3. Suzy says:

    I love your Steve Martin and Gregory Peck drawings! It must have been exciting to bid on them. Did you have a lot of competition? I also love the idea of having famous artists decorate boxes, and that you were the “artist wrangler” to make sure they all got them done. Thanks for showing us two of the boxes. It would have been fun to see them all, especially the deconstructed Sol LeWitt one. What a great event, bad weather and all!

    • Betsy Pfau says:

      The celebrity sketches had fixed prices as part of the silent auction, so no bidding war at all. We just put our name on the sheet and they were ours. Simple.

      I have only seen the deconstructed Sol LeWitt once since it was sold and that was several years ago, so can’t share it with you now, but that would be fun. The entire event was a lot of work, but also very rewarding.

  4. Marian says:

    Betsy, how cool an auction was this! Love your photos and descriptions of the works. The celebrity art adds a touch of whimsy to your bathroom, and I bet is a good conversation starter.

  5. Khati Hendry says:

    I am really impressed with what a big undertaking the project was, but it clearly paid off in enjoyment and ability to raise money for the arts. I was also impressed with your networking ability–it is all about who you know (and how you leverage that). It must have been a challenge working with so many different artists and getting everything organized, a challenge well-met.

    • Betsy Pfau says:

      Thank you, Khati. Everyone working on this project looks back on it fondly. We all became good friends and thought we worked well together and certainly had great results. It was a big endeavor, but well worth it. In discussing it yesterday with the current Rose development officer, she asked if we could do something like this again, but I don’t think we have the infrastructure in place to pull it off any longer (unfortunately, our membership program and the “Young Patrons” program were disbanded years ago…those are stories unto themselves).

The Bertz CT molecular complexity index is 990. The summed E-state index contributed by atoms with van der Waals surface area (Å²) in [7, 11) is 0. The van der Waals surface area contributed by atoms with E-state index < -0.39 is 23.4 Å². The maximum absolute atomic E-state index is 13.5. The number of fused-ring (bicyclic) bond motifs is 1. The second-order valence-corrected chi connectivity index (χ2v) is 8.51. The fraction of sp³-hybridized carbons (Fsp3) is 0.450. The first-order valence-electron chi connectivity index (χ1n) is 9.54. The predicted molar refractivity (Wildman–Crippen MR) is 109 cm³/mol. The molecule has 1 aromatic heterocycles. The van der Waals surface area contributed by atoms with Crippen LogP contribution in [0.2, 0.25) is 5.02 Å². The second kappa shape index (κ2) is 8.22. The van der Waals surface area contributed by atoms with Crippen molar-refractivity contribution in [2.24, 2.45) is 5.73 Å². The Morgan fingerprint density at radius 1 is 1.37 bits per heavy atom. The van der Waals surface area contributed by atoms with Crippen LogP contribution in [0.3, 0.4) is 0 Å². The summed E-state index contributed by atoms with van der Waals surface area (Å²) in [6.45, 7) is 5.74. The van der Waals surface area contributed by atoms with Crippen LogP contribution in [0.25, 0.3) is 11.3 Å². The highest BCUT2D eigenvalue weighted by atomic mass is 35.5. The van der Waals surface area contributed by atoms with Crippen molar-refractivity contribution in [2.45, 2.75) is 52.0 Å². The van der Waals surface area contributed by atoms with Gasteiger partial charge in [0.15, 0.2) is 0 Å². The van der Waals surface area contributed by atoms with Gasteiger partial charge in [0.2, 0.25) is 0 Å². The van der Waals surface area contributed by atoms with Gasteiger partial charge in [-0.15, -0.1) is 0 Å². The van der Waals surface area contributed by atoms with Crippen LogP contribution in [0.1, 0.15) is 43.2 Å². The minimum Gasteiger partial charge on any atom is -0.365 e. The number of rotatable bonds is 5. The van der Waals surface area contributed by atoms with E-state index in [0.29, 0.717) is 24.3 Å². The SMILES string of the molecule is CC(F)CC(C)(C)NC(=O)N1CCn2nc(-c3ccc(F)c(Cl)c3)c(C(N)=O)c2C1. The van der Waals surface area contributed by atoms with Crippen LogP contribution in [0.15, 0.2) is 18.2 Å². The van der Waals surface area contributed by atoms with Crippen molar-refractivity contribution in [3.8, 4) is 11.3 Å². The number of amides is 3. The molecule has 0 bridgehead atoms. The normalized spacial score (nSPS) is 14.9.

6. Laurie Levy says:

    What an ambitious undertaking, Betsy, especially in the pre-computer, email, smart phone era. Brava for a job well done!

    • Betsy Pfau says:

      Thank you, Laurie. I just added up the total for what was spent on the boxes…we brought in am impressive sum! But they truly were works of art by well-known local (and in some cases – nationally known artists), so acquiring them for the prices paid was still a great deal and a wonderful way to support a fantastic museum. And I got to know most of the artists pretty well (obviously not the “big name” artists; we dealt with their studio assistants). Now it would all be done via email – much less personal. We did have some computer support for word processing, just not email addresses and certainly not cellphones.

  7. Dave Ventre says:

    Long ago I bought a lovely sketch of a New York City street scene from an artist who was selling his drawings off of a blanket in mid-town. Still waiting for him to get famous….

    • Betsy Pfau says:

      As long as you like, Dave. We learned long ago that in most cases, there is no secondary market for the art we buy and we have to love it and want to live with it a long time. That’s the only thing that matters.